Yokohama, the largest city in Kanagawa Prefecture, is Japan's 2nd largest city and its most active port. Founded as far back as the 11th century, it was in the mid 19th century that Yokohama took a major role on the international stage for Japan. The city was designated as Japan's main trade harbor following the arrival of Admiral Perry's "Black Ships" and the subsequent opening of the country to international commerce. As the only area that foreign merchants and government representatives were allowed to reside and work outside of the southern island of Kyushu, Yokohama quickly developed an international and multi-cultural quality that continues to this day.

Accessible by shinkansen bullet train from major cities like Osaka, Nagoya and Kobe, Yokohama also has numerous fast, direct commuter links with Tokyo and even Narita International Airport making it a popular place for travelers from Tokyo looking to enjoy a one day trip or for tourists looking to enjoy Yokohama and the famous sites a little further away such as Kamakura, Enoshima and Hakone.

With its seaside location, Yokohama enjoys more comfortable springs, summers and more temperate autumns and winters than Tokyo. Events and festivals run throughout the year, drawing crowds from around Kanagawa and Tokyo. Enjoy a different kind of modern Japan in Yokohama!


Yokohama, with its seaside location and fusion of different cultures has developed a food culture all it's own with a vast array of dishes and restaurants to suit the casual traveler to the serious foodie.

  • Chinese cuisine. Yokohama is host to the largest Chinatown in Japan. Enthusiasts flock to this area which boasts more than 500 restaurants serving everything from authentic high-end dinner courses to popular street food selections like niku-man, a steamed bun filled with savoury meat and vegetables.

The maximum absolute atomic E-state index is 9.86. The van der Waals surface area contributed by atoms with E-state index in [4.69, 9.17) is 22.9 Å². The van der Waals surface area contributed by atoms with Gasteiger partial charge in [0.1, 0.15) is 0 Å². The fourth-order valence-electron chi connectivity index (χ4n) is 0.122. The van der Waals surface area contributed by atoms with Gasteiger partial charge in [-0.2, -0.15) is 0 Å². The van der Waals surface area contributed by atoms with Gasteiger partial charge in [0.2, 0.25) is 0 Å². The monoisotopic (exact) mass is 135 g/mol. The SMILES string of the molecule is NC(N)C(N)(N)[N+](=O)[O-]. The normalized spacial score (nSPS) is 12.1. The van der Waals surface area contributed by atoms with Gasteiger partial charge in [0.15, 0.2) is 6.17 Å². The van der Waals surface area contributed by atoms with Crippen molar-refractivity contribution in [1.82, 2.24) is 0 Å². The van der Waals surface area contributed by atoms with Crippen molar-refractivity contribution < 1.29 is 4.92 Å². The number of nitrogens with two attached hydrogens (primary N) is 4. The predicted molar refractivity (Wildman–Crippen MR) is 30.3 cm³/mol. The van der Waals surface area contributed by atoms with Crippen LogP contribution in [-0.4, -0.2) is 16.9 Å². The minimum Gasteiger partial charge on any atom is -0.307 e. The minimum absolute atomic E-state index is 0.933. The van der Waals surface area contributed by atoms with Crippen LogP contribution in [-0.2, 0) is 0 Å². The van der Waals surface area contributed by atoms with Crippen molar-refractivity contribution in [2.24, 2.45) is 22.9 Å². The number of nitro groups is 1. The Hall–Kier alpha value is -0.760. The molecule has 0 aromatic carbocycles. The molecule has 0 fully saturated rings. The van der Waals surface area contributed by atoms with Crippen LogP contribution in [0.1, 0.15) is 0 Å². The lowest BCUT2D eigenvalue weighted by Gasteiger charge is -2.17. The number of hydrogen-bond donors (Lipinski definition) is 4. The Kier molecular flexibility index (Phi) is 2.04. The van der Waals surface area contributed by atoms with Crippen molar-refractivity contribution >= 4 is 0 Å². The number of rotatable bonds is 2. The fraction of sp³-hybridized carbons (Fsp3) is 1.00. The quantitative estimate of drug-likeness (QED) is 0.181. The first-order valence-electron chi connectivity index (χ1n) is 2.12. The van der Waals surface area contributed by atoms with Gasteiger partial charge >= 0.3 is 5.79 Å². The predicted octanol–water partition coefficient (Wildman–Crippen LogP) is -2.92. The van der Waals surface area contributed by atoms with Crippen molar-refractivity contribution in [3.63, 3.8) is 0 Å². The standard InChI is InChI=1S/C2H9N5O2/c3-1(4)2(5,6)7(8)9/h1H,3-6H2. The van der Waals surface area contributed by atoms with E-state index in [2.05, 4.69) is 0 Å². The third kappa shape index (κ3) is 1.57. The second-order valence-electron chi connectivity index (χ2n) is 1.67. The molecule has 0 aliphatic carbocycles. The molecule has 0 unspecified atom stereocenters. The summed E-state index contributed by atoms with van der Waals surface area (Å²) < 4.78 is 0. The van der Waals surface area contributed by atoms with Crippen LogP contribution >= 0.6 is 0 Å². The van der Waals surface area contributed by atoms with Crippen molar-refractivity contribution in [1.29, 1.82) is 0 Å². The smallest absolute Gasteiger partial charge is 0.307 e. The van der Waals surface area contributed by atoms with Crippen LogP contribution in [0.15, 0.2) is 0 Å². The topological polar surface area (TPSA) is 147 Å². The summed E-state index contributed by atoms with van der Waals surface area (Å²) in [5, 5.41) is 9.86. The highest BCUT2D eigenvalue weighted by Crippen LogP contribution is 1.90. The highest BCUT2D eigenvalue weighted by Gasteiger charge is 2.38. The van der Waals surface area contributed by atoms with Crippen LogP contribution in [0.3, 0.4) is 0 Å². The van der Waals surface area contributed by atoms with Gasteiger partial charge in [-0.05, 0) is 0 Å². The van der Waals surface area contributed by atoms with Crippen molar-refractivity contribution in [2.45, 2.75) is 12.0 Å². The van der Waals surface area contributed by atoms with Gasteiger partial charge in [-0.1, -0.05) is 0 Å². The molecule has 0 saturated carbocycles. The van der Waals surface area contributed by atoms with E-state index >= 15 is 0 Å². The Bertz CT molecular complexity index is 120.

• Gyunabe. Yokohama's contribution to Japanese nabe hot pot dishes. Tender selections of beef are added to a broth at the table with seasonal vegetables. First served here in the mid 19th century, today gyunabe is enjoyed all over the country.
  • Unagi (Eel). Grilled or cured eel, has been a popular dish in Japan since at least the 8th century. Favoured for it's tender meat and high protein, unagi is a staple of summer eating but can be enjoyed all year round. There are several variations on this dish of grilled eel to try, each with it's own unique presentation and flavor!
Attractions and Local Specialties

Yokohama abounds in sightseeing spots throughout the city. Popular with tourists for its wide variety of attractions and seaside location, the city and nearby environs has something for every travel plan.

  • Yamashita-koen Park. This large, seaside park is one of the city's most visited. Locals and tourists alike enjoy the natural setting, oceanside views, the amazing design of the Yokohama International Ferry Terminal and the many seaside cafes located just across the street. Enjoy a sea-taxi ride to nearby Minato-murai or a relaxing ferry cruise around Yokohama Bay.
  • Yokohama Chuukagai (Chinatown). The largest Chinatown in Japan, and reputed to be the world's biggest, Yokohama Chinatown is a magnet for locals and tourists alike. Ornate gates mark the various entrances to a district with over 500 restaurants covering every aspect of Chinese cuisine, the beautiful Kantei-byo Temple, specialty shops and an atmosphere unlike any in the country.
  • Minato-Mirai. A modern and romantic area, notable for the soaring Landmark Tower (whose observatory has an incredible view over Yokohama and beyond), modern shopping centers, museums, restaurants, a theme park and the restored Yokohama Aka Renga Warehouse.
Events & Activities

Yokohama is a city that enjoys its festivals and puts it's own stamp on these events. Expect festivals or events that are at once bigger and bolder but at the same time very community orientated.

  • Yokohama Street Performance Festival. Every April, this huge street performance carnival covers the entire city with magic, special performances and concerts as Yokohama hosts it's own fringe festival.
  • Chinese New Year Celebrations. As one might expect from the Japan's biggest Chinatown, Chinese New Year celebrations every February are days of lantern lights, dragon dances, music and parades.